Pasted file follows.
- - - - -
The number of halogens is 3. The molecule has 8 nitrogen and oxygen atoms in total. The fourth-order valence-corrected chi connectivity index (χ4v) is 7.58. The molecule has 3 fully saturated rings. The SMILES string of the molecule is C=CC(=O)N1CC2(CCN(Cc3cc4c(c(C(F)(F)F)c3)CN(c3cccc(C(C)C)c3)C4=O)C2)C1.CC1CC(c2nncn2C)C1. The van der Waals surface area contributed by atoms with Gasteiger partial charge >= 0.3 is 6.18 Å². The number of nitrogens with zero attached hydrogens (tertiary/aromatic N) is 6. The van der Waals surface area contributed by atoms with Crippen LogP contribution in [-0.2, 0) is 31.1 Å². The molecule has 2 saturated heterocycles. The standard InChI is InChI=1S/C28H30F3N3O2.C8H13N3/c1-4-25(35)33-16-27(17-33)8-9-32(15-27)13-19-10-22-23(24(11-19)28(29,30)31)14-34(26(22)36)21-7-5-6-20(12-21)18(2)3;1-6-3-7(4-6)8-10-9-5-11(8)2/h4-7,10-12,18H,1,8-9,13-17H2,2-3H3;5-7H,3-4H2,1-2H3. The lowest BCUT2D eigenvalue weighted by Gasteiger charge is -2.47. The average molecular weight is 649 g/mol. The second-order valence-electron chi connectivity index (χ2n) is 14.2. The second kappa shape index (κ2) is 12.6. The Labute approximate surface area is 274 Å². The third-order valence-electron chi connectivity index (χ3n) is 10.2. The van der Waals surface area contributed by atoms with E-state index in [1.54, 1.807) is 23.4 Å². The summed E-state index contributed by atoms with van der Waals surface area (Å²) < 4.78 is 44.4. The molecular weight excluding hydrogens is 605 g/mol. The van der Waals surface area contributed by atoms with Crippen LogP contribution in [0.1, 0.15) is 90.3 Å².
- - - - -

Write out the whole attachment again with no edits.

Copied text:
The number of halogens is 3. The molecule has 8 nitrogen and oxygen atoms in total. The fourth-order valence-corrected chi connectivity index (χ4v) is 7.58. The molecule has 3 fully saturated rings. The SMILES string of the molecule is C=CC(=O)N1CC2(CCN(Cc3cc4c(c(C(F)(F)F)c3)CN(c3cccc(C(C)C)c3)C4=O)C2)C1.CC1CC(c2nncn2C)C1. The van der Waals surface area contributed by atoms with Gasteiger partial charge >= 0.3 is 6.18 Å². The number of nitrogens with zero attached hydrogens (tertiary/aromatic N) is 6. The van der Waals surface area contributed by atoms with Crippen LogP contribution in [-0.2, 0) is 31.1 Å². The molecule has 2 saturated heterocycles. The standard InChI is InChI=1S/C28H30F3N3O2.C8H13N3/c1-4-25(35)33-16-27(17-33)8-9-32(15-27)13-19-10-22-23(24(11-19)28(29,30)31)14-34(26(22)36)21-7-5-6-20(12-21)18(2)3;1-6-3-7(4-6)8-10-9-5-11(8)2/h4-7,10-12,18H,1,8-9,13-17H2,2-3H3;5-7H,3-4H2,1-2H3. The lowest BCUT2D eigenvalue weighted by Gasteiger charge is -2.47. The average molecular weight is 649 g/mol. The second-order valence-electron chi connectivity index (χ2n) is 14.2. The second kappa shape index (κ2) is 12.6. The Labute approximate surface area is 274 Å². The third-order valence-electron chi connectivity index (χ3n) is 10.2. The van der Waals surface area contributed by atoms with E-state index in [1.54, 1.807) is 23.4 Å². The summed E-state index contributed by atoms with van der Waals surface area (Å²) < 4.78 is 44.4. The molecular weight excluding hydrogens is 605 g/mol. The van der Waals surface area contributed by atoms with Crippen LogP contribution in [0.1, 0.15) is 90.3 Å².